" - releases on 16 March for from £399. It features a stunning "Retina Display" screen four times the resolution of an iPad 2 - that's a higher resolution than a 1080p Full HD bigscreen, flat TV (and any home console). And it's got dual-core processing power and quad-core graphics power to match the increased screen. That has prompted Epic Games to announce Infinity Blade: Dungeons, a Diablo-style hack-n-slash role-playing game with a version specifically taking advantage of the new iPad power.
Mike Capps, president of Epic said at the Apple launch: "This new device has more memory and higher screen resolution than an Xbox 360 or PS3." Capps later told CVG
: "We really are pushing [home console manufacturers], because if they don't, Apple will go right past them." In other words, Apple's new iPad is a serious challenger to home consoles (although not handheld consoles in my opinion
). Is it really a game changer?
Simply put, yes it is. With OnLive able to stream the latest games to Android tablets, and the new iPad able to outstrip home consoles in terms of raw processing power, tablets are a formidable opponent of classic home gaming. Tablets are also likely to make it into homes where consoles aren't. They're multi-talented, multimedia devices, based on operating systems that are designed for the job (the Microsoft Xbox 360 and Sony PS3 have both really bolted on social media, video streaming and other multimedia apps as an afterthought, in comparison). Tablets, like it or not, are a direct competitor to home consoles for spending money and living room time usage. And all the indications are that, while theoretically portable, most tablet usage is in the home already.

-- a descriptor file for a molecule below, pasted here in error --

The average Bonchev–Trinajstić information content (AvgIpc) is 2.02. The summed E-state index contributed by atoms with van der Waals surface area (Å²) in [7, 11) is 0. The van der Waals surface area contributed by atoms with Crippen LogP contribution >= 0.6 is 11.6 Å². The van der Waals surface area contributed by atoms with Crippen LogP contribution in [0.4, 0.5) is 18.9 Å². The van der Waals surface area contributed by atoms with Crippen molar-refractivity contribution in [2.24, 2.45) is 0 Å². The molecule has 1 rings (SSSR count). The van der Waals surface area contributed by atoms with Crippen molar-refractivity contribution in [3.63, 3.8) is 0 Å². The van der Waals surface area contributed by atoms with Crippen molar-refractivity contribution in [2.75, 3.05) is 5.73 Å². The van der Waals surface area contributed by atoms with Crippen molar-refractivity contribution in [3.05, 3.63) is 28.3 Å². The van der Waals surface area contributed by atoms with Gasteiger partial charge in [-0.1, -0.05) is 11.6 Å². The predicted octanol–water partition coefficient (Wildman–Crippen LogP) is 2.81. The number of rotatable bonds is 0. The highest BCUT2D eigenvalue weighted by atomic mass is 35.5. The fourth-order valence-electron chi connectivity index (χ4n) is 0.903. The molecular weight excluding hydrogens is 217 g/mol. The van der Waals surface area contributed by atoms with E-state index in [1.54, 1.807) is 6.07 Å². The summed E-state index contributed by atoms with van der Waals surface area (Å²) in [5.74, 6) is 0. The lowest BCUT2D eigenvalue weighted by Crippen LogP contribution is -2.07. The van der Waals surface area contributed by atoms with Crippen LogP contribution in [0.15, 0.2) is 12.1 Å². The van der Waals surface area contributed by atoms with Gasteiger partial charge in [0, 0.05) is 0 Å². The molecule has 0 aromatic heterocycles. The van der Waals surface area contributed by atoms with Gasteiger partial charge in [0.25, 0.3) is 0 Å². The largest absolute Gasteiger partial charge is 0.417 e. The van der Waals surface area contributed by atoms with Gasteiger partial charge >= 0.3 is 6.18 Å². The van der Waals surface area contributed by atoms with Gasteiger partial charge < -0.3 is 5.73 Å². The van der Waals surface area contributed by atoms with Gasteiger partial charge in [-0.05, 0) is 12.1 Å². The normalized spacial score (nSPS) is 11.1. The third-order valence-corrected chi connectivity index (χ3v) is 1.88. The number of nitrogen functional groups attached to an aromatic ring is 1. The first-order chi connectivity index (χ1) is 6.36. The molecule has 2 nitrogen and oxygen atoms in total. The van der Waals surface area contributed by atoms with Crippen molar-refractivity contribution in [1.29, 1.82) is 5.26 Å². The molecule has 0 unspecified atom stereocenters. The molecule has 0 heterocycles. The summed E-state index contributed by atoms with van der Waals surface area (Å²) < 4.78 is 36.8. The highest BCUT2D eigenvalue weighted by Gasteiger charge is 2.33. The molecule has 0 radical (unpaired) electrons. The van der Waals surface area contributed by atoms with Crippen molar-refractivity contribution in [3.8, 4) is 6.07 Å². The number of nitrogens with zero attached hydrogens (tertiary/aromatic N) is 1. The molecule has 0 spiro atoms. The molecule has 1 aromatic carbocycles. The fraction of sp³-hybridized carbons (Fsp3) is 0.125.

So, what are the downsides of tablet gaming? Firstly, like smartphones, they're forcing developers to develop for multiple platforms. Epic Games' Infinity Blade: Dungeons will clearly look its best on a new iPad. But it'd better run pretty darn well on an old iPad, otherwise the vast majority of potential purchasers won't be happy. Same deal applies to Android and Windows tablets too, of course.
There's also the thorny issue of controls. OnLive's controller works with Android tablets - which is a great idea. Until Apple either lets OnLive get to work on iPads for games, or Apple creates a standardised controller format for developers, then iPad games are touchscreen-only. And that simply can't match home consoles (or the Vita
Those are solveable issues though. So, watch out Microsoft and Sony - Apple's new iPad is on your six.